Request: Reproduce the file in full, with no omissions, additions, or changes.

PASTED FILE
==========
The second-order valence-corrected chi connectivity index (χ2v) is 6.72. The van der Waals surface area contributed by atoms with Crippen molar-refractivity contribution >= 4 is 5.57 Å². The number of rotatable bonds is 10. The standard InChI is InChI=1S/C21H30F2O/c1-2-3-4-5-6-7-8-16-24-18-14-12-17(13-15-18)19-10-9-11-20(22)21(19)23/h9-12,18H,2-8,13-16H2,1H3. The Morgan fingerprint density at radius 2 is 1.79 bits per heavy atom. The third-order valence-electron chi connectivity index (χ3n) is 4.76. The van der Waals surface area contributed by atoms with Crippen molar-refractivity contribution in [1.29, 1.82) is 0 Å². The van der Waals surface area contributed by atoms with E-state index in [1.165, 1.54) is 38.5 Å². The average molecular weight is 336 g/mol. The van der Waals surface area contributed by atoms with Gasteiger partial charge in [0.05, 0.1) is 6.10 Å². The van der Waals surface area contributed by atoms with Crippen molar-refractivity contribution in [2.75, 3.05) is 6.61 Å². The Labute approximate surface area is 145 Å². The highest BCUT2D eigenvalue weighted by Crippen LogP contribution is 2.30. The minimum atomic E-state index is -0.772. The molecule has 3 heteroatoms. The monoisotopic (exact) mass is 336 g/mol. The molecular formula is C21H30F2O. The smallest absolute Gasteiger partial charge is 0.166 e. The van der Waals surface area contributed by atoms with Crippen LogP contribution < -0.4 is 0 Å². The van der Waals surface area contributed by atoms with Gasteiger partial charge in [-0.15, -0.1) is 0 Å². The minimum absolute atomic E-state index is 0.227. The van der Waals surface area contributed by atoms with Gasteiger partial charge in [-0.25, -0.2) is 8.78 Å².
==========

The second-order valence-corrected chi connectivity index (χ2v) is 6.72. The van der Waals surface area contributed by atoms with Crippen molar-refractivity contribution >= 4 is 5.57 Å². The number of rotatable bonds is 10. The standard InChI is InChI=1S/C21H30F2O/c1-2-3-4-5-6-7-8-16-24-18-14-12-17(13-15-18)19-10-9-11-20(22)21(19)23/h9-12,18H,2-8,13-16H2,1H3. The Morgan fingerprint density at radius 2 is 1.79 bits per heavy atom. The third-order valence-electron chi connectivity index (χ3n) is 4.76. The van der Waals surface area contributed by atoms with Crippen molar-refractivity contribution in [1.29, 1.82) is 0 Å². The van der Waals surface area contributed by atoms with E-state index in [1.165, 1.54) is 38.5 Å². The average molecular weight is 336 g/mol. The van der Waals surface area contributed by atoms with Gasteiger partial charge in [0.05, 0.1) is 6.10 Å². The van der Waals surface area contributed by atoms with Crippen molar-refractivity contribution in [2.75, 3.05) is 6.61 Å². The Labute approximate surface area is 145 Å². The highest BCUT2D eigenvalue weighted by Crippen LogP contribution is 2.30. The minimum atomic E-state index is -0.772. The molecule has 3 heteroatoms. The monoisotopic (exact) mass is 336 g/mol. The molecular formula is C21H30F2O. The smallest absolute Gasteiger partial charge is 0.166 e. The van der Waals surface area contributed by atoms with Crippen LogP contribution < -0.4 is 0 Å². The van der Waals surface area contributed by atoms with Gasteiger partial charge in [-0.15, -0.1) is 0 Å². The minimum absolute atomic E-state index is 0.227. The van der Waals surface area contributed by atoms with Gasteiger partial charge in [-0.25, -0.2) is 8.78 Å².